My Take: I guess I'd be fine with it. Perhaps a suggestion for either overtime is to just simply make it an automatic penalty shot for any penalty taken during overtime in general. A two-minute penalty in overtime whether it would be 4-on-4 or 3-on-3 always seems incredibly harsh considering it eats up 2/5ths of overtime just to kill it off.
Brett Hull - Right Wing & Hall of Famer: Remove the trapezoid and reducing elbow and shoulder pad size to reduce injuries
Brett Hull has never shied away from sharing his opinions, and that is what has made him a colorful and polarizing kind of player through his career and beyond, just as his father Bobby Hull continues to be as well. When these guys speak, people listen. His suggestion for the Hockey News' piece was to get rid of the trapezoid to reduce injuries to defenseman who now have to chase the pucks into the corners where they become fodder for huge hits delivered by fast moving forecheckers. While I can certainly understand the want to curb big hits on defenseless defenseman racing into the corners to get the puck, I also do not want to return to watching the goaltenders amble out there and just stand in front of it and negate the forecheck altogether and if any forechecker dares get close the goaltender falls to the ice and draws a weak goaltender interference penalty.
My Take: I think the trapezoid keeps the goaltender where he belongs, between the pipes and forced the skaters to make the plays down low and if it led to a few big collisions with forecheckers so be it. If he's worried about races for the icing of the puck, then I think he should embrace no-touch icing which I believe is long overdue. Hybrid icing which is being tried out in the American Hockey League is another possible solution but keeping icing as it is currently to me is ridiculous and only setting the stage for more devastating injuries. The game does not need to have more Kurtis Foster or Marty Reasoner type of injuries. A goaltender can still skate out and play the puck, they just have to do so within the trapezoid or before the goal crosses the goal line.
Hull's second major point was to reduce the size and redesign shoulder and elbow pads to reduce injuries. He felt not only did the hard plastic used in those areas make it a major reason for the amount of players we see getting concussed but also how it made them more fearless in blocking shots. Hull believes the pads should be there to protect the player from injury but not be constructed to more or less be a weapon which currently is the case.
My Take: I agree 100% with this. In fact, ever since I heard Don Cherry talk about this a few years ago on Coaches Corner on Hockey Night in Canada about how he felt the hard plastic used on shoulder pads and elbow pads were making the game dangerous. Cherry is certainly a proponent of the tough parts of hockey but what he was saying about padding makes total sense. Players feel they are invincible since pads do so much more to absorb and insulate them from almost any kind of impact. So they put their elbow up without fear and when they catch a guy in the side of the head they feel no impact at all while his opponent gets rocked. If the players knew the pads only softened the hit a little instead of insulating them from it they might think twice before trying to lighting someone up. Yet I'd take it even a step farther. I'd ban players from using the clear plastic skate guards that go over the top of the foot. These are of course designed to protect the top part of the foot as players attempt to block shots. Why would the league want to help players block shots? The skate guards do not cause injuries in other players but they make them more likely to step in front of shots that normally could cause them significant injury. If you take those skate guards out, then the player really has to make a decision as to whether its really worth it to step in front of that shot. I would also look into reducing the shielding qualities of shin guards as well. I remember broadcasters talking at great lengths about the mutant shin pads of shot blocking defenseman Craig Ludwig back in the day, how it was bolted and taped together to make them extra wide so he could stand in front of even the hardest shots with relatively impunity. Shot blocking used to be the exclusive territory of the playoffs where players made that sacrifice of their bodies to prevent pucks from reaching the goal. Now its commonplace in regular season games, and a big reason for that is the players are so well protected there are very few places a player can be hit where a player will suffer an injury. I still think its crazy to step in front of a 100mph slap shot, and some defenseman still may choose to do so but they will know that they'll have less protection in doing so. I do not think the league should make it easier for players to do so either. Sorry Greg Zanon and Anton Volchenkov but you're going to have to find another way to help out your goaltender.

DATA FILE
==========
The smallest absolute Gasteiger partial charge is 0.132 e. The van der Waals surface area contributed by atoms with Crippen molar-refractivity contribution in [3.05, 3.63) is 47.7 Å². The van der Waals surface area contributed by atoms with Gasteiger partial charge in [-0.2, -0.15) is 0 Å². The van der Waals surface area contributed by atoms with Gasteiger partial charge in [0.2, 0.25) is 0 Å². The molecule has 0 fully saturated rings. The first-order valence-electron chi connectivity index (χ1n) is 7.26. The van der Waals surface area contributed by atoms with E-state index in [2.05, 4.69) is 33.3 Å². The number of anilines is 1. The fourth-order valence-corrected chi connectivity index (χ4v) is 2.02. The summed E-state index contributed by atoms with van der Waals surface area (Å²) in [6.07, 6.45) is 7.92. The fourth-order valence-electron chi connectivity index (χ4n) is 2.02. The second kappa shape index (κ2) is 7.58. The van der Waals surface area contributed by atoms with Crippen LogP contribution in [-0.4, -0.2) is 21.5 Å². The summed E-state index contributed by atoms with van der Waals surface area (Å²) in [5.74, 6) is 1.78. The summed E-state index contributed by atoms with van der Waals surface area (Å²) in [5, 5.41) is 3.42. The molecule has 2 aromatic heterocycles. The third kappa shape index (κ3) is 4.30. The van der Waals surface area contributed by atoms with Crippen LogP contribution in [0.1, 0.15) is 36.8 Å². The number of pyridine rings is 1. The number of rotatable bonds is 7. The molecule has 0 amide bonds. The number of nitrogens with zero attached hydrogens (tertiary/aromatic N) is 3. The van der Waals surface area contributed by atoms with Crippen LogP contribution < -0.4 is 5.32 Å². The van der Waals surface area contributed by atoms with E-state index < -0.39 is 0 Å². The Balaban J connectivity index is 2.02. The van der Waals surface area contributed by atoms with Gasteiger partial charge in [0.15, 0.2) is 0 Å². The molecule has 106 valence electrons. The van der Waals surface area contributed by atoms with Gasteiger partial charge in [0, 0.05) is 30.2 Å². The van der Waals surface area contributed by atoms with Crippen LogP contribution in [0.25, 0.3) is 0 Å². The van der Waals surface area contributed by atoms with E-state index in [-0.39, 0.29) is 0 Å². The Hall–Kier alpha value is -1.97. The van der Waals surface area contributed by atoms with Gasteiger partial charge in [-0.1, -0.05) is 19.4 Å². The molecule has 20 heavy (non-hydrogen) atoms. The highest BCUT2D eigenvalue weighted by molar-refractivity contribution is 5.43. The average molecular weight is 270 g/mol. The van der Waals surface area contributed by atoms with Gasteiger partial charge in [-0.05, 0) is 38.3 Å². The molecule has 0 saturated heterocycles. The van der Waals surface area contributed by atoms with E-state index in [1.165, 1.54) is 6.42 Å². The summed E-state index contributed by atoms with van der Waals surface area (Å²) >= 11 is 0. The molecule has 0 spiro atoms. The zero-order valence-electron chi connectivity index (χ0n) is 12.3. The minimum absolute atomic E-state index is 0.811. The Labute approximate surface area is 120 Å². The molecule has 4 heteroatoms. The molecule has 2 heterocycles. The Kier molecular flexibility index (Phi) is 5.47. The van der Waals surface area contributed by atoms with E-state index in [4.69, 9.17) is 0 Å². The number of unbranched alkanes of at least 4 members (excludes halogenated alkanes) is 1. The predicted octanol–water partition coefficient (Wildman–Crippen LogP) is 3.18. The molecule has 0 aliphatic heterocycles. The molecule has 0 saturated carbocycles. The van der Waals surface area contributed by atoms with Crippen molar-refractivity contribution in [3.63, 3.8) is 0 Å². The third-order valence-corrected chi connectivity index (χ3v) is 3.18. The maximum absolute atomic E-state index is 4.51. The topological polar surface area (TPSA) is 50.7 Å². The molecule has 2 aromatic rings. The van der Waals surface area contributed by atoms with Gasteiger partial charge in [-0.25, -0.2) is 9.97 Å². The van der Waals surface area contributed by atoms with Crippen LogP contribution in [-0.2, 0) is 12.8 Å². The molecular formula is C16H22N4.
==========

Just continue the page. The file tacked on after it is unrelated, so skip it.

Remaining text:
Jarome Iginla - Right Wing ~ Calgary Flames: Make the nets bigger